(1494 – 1555)

De re metallica Libri XII.Folio.

(330×220 mm). [10], 538 (recte 502) pp., 37 ll. of index. With 2 woodcut plates and 273 text woodcuts by Hans Rudolf Manuel Deutsch.17th century limp vellum, name of author and title penned along the spine, red half-morocco slipcase.Slightly browned throughout, with worming in the margins of the index (some restored), tiny repairs to the outer margin of title. A good wide margined copy. Basel, Hieronymus Froben & Nicolaus Episcopius, March 1556.
BIBLIOGRAPHY: F. Hieronymus, Theophrast und Galen – Celsus und Paracelsus II (2005), n° 289; Adams A-349; PMM 79; Horblit, One Hundred Books Famous in Science, 2b; Duveen pp. 4-5; Ferguson I, p. 9; Kress I, 71; Norman Library 20.
PROVENANCE: Manuscript owner‘s entry of a convent of St. Mary, another ms. entry cancelled.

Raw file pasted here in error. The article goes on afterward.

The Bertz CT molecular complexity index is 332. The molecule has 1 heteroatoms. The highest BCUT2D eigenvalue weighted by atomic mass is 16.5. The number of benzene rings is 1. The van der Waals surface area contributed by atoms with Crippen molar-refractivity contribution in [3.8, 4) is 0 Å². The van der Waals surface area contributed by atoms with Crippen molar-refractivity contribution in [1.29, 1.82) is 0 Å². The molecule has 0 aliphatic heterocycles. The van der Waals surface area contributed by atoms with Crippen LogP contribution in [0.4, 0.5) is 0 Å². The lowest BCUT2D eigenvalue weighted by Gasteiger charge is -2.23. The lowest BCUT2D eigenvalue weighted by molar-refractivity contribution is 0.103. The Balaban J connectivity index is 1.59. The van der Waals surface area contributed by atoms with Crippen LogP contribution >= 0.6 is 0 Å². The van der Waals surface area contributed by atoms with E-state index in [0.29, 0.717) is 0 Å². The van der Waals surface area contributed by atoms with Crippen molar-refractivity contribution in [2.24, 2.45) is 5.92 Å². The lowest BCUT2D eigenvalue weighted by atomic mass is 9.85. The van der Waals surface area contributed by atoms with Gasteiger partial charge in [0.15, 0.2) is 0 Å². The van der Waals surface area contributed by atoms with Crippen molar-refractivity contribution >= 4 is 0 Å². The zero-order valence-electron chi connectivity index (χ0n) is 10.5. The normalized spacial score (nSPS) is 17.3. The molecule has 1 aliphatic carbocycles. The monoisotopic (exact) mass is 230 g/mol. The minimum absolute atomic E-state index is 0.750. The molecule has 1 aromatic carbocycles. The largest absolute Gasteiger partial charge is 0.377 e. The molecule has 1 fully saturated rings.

First edition of the celebrated first systematic treatise on mining and metallurgy and one of the first technological books of modern times.“Agricola – he latinized his name from Georg Bauer – studied in Leipzig, Bologna and Padua, became town physician of the mining centre of Joachimsthal in Bohemia and physician at Chemnitz in Saxony from 1534 until his death. Living in mining regions all his life made it possible for him to study mining practices at first hand, and these direct observations made his book particularly valuable and effective … In the late Middle Ages there were very important advances in mining and metallurgy, reflected first in the Probierbüchlein of c. 1510 (the first printed book on the subject), then in Biringuccio‘s fine Pirotechnia (1540) and finally in this great work of Agricola‘s, by far the most authoritative account of south German technology. The De re metallica embraces everything connected with the mining industry and metallurgical processes, including administration, prospecting, the duties of officials and companies and the manufacture of glass, sulphur and alum. The magnificent series of two hundred and seventy-three large woodcut illustrations by Hans Rudolf Manuel Deutsch add to its value. Some of the most important sections are those on mechanical engineering and the use of water-power, hauling, pumps, ventilation, blowing of furnaces, transport of ores, etc., showing a very elaborate technique.In Book V, and also in his De Ortu et Causis Sub-terraneorum (Basel, 1546) Agricola made an important contribution to physical geology. He recognized the influence of water and wind on the shaping of the land-scape and gave a clear account of the order of the strata he saw in the mines. Writing on the origin of mountains, he describes the eroding action of water as their cause with a perspicacity much in advance of his time.“ (PMM).The De re metallica was frequently reprinted and translated into many other languages – the first being the German translation by Philip Bechius (1521-1560), a friend of Agricola and professor at the University of Basel – and is said to have reached China in the 17th century. [369003].